Friend or foe?
Facebook vs. Google: taking sides on which gargantuan Internet corporation is more liked
Curiously, people seem to think so.
This came up in conversation with some 20-somethings a few weeks ago. “Facebook is a horrible company’’ is a pretty fair re-creation of their comments. “They are always trying to mine your personal information and sell you ads.’’ Google, conversely, found much favor: “Google creates products that make our lives easier. They can be counted upon to do the right thing.’’
These prejudices exist in the real world. Earlier this year, Google snagged the No. 2 spot, after Apple, on Fortune magazine’s list of most admired US companies. Google placed first in the Reputation Institute’s annual ranking of the 100 most admired companies worldwide.
By contrast, hating Facebook is so de rigueur that the social networking behemoth hosts four “I Hate Facebook’’ sites under its super-wide umbrella. At least they have a sense of humor.
Color me flapdoodled. I use both Facebook and Google a lot. It never occurred to me that they might be anything other than gargantuan, transnational corporations seeking to profit from their relationships with their customers. Are they somehow different from
“I’ve heard people say Google is good and Facebook is bad,’’ said longtime Silicon Valley venture capitalist Stewart Alsop, “although I don’t agree with the premise. These things work in cycles,’’ he continued. “
“Google grew up and matured much faster into being evil, and now they are ‘good’ because they are bumbling around and don’t know what they are doing.’’
For certain people, Google will always be the “do no evil’’ company founded by graduates of touchy-feely Montessori schools, the company that serves hot coconut-masala muesli in the cafeteria. Google made a show of standing up to the Chinese autocrats rather than submit to Beijing’s censorship.
But there is, of course, another Google. That would be the quasi monopolist owner of Google AdSense that dictates terms to websites it does business with. Or the Google excoriated on Capitol Hill last week for locking competitors like Yelp and
Why is Facebook evil? Chief executive Mark Zuckerberg has his Vader-like aspects, contrasting with the smiley-faced Eric Schmidt whom the take-no-prisoners Google founders drafted to front their enterprise. Yes, Facebook plumbs your stated interests and try to sell you stuff; I used to get ads for sculling/yoga camps, which I found flattering. But Google has been doing that for years via your searches, e-mail, and browser use.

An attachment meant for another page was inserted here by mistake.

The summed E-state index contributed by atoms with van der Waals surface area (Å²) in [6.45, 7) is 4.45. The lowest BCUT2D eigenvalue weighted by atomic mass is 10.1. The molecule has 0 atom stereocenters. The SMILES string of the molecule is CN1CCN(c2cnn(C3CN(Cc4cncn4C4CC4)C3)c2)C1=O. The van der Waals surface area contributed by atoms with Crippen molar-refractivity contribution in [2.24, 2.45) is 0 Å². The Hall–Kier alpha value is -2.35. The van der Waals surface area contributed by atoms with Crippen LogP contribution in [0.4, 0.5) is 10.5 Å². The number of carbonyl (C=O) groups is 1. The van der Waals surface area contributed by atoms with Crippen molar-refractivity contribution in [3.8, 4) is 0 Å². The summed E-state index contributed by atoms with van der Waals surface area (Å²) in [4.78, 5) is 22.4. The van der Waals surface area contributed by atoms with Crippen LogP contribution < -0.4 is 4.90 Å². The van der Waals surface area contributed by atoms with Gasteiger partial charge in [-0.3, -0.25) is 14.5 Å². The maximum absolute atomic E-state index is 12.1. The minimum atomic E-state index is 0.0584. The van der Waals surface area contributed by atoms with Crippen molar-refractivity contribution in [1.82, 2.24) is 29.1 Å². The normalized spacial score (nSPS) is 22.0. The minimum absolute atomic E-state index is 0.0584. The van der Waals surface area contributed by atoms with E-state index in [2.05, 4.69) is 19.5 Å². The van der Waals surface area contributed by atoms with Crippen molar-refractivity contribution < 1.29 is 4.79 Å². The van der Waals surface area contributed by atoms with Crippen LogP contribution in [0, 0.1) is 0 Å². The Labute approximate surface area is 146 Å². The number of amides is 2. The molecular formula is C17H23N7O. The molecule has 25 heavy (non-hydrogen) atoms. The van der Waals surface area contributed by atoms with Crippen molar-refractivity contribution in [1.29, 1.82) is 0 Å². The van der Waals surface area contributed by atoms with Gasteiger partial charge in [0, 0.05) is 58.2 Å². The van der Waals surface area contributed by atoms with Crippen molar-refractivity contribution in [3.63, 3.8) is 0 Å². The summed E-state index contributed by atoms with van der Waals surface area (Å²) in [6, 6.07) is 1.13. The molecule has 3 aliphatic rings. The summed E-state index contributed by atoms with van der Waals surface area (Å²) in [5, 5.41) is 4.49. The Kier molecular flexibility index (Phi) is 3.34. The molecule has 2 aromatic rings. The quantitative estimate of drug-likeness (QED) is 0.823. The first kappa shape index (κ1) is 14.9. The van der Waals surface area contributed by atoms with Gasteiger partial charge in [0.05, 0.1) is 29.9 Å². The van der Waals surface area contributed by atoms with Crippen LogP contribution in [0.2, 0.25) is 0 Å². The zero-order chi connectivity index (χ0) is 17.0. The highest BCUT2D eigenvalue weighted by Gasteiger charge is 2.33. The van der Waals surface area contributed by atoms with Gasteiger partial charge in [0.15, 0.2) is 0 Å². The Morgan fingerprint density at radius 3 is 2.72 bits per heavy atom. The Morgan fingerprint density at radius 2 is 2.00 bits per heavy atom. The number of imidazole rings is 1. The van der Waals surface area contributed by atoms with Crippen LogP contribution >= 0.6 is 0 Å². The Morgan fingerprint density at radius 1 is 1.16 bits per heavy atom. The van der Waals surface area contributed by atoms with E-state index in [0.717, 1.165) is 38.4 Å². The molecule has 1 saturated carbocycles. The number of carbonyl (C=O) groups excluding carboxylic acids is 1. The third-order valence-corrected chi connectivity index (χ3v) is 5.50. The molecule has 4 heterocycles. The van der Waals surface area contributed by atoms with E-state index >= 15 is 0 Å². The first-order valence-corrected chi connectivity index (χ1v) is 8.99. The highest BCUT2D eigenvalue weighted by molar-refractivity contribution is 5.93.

Yes, Facebook loves to shove oddball product changes (e.g., the “ticker’’) down users’ throats every few months. What of it? Here’s a free service that lets you keep in touch with people you like, ignore people you can’t stand, and watch videos and hear music to boot. Facebook reminds me of Mark Twain’s famous comment about the weather: Everyone complains about it, but no one does anything about it.
Now they have a chance. I see that Diaspora, the wannabe Facebook killer, has just invited me to join. The last time I e-mailed them, they replied four weeks later. (By contrast, Facebook called me almost immediately to say they had no interest in commenting on this column.) I’ll pass.
Google has been flogging its own Facebook-killing Google+ app since June, so far to little avail. My Facebook friends take a peek at the new kid on the social media block then return, slouch-shouldered and resigned, to Zucker-land. VC guy Alsop signed up for Google+, but says he hasn’t visited the site in a month. “I haven’t missed it,’’ he says. “There’s nothing social there, no sense of friendship. Facebook has been enhancing all the things that make it social, and I find myself ever more bound to them.’’
Me too, sort of. If I can just figure out the ticker.
Alex Beam is a Globe columnist. His e-dress is email@example.com.